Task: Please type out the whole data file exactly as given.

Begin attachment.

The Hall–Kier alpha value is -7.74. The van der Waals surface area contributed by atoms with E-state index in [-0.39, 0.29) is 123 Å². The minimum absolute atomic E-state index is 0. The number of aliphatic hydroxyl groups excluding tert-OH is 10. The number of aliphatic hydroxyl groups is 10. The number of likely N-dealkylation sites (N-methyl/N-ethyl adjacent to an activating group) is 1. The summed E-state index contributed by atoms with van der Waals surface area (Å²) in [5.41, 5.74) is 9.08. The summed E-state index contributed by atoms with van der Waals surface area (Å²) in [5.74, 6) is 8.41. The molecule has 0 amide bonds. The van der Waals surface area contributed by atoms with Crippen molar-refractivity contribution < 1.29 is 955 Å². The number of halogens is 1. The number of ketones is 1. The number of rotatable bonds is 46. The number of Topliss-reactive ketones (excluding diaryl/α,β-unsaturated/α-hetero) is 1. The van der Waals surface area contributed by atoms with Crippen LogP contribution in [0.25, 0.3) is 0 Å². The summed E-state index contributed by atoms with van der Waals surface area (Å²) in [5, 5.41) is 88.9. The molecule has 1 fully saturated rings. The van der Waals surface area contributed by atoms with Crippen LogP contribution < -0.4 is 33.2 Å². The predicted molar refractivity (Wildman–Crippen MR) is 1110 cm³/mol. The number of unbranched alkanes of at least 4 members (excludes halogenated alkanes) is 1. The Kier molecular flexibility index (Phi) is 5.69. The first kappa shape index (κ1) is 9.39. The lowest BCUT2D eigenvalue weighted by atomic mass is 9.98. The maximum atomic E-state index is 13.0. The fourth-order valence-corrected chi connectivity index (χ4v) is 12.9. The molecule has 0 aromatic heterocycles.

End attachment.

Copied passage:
The Hall–Kier alpha value is -7.74. The van der Waals surface area contributed by atoms with E-state index in [-0.39, 0.29) is 123 Å². The minimum absolute atomic E-state index is 0. The number of aliphatic hydroxyl groups excluding tert-OH is 10. The number of aliphatic hydroxyl groups is 10. The number of likely N-dealkylation sites (N-methyl/N-ethyl adjacent to an activating group) is 1. The summed E-state index contributed by atoms with van der Waals surface area (Å²) in [5.41, 5.74) is 9.08. The summed E-state index contributed by atoms with van der Waals surface area (Å²) in [5.74, 6) is 8.41. The molecule has 0 amide bonds. The van der Waals surface area contributed by atoms with Crippen molar-refractivity contribution < 1.29 is 955 Å². The number of halogens is 1. The number of ketones is 1. The number of rotatable bonds is 46. The number of Topliss-reactive ketones (excluding diaryl/α,β-unsaturated/α-hetero) is 1. The van der Waals surface area contributed by atoms with Crippen LogP contribution in [0.25, 0.3) is 0 Å². The summed E-state index contributed by atoms with van der Waals surface area (Å²) in [5, 5.41) is 88.9. The molecule has 1 fully saturated rings. The van der Waals surface area contributed by atoms with Crippen LogP contribution < -0.4 is 33.2 Å². The predicted molar refractivity (Wildman–Crippen MR) is 1110 cm³/mol. The number of unbranched alkanes of at least 4 members (excludes halogenated alkanes) is 1. The Kier molecular flexibility index (Phi) is 5.69. The first kappa shape index (κ1) is 9.39. The lowest BCUT2D eigenvalue weighted by atomic mass is 9.98. The maximum atomic E-state index is 13.0. The fourth-order valence-corrected chi connectivity index (χ4v) is 12.9. The molecule has 0 aromatic heterocycles.